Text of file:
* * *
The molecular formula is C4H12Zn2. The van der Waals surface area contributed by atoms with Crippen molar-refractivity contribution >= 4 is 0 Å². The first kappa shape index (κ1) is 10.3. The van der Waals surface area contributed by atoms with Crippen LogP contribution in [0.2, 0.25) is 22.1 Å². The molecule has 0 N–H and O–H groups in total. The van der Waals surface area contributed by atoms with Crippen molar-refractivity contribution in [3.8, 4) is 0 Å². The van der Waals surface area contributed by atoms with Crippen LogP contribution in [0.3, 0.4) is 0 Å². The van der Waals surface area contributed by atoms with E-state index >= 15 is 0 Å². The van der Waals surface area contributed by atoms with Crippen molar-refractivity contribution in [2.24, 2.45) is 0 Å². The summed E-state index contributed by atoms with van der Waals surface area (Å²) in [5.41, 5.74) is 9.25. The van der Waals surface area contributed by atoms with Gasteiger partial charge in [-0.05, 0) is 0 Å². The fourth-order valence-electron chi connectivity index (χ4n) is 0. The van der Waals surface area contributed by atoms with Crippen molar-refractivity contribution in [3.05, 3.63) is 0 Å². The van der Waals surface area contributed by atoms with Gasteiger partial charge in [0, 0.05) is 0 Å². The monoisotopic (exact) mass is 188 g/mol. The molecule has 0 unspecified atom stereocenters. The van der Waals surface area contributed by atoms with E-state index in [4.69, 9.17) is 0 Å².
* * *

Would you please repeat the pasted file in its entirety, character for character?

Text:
The molecular formula is C4H12Zn2. The van der Waals surface area contributed by atoms with Crippen molar-refractivity contribution >= 4 is 0 Å². The first kappa shape index (κ1) is 10.3. The van der Waals surface area contributed by atoms with Crippen LogP contribution in [0.2, 0.25) is 22.1 Å². The molecule has 0 N–H and O–H groups in total. The van der Waals surface area contributed by atoms with Crippen molar-refractivity contribution in [3.8, 4) is 0 Å². The van der Waals surface area contributed by atoms with Crippen LogP contribution in [0.3, 0.4) is 0 Å². The van der Waals surface area contributed by atoms with E-state index >= 15 is 0 Å². The van der Waals surface area contributed by atoms with Crippen molar-refractivity contribution in [2.24, 2.45) is 0 Å². The summed E-state index contributed by atoms with van der Waals surface area (Å²) in [5.41, 5.74) is 9.25. The van der Waals surface area contributed by atoms with Gasteiger partial charge in [-0.05, 0) is 0 Å². The fourth-order valence-electron chi connectivity index (χ4n) is 0. The van der Waals surface area contributed by atoms with Crippen molar-refractivity contribution in [3.05, 3.63) is 0 Å². The van der Waals surface area contributed by atoms with Gasteiger partial charge in [0, 0.05) is 0 Å². The monoisotopic (exact) mass is 188 g/mol. The molecule has 0 unspecified atom stereocenters. The van der Waals surface area contributed by atoms with E-state index in [4.69, 9.17) is 0 Å².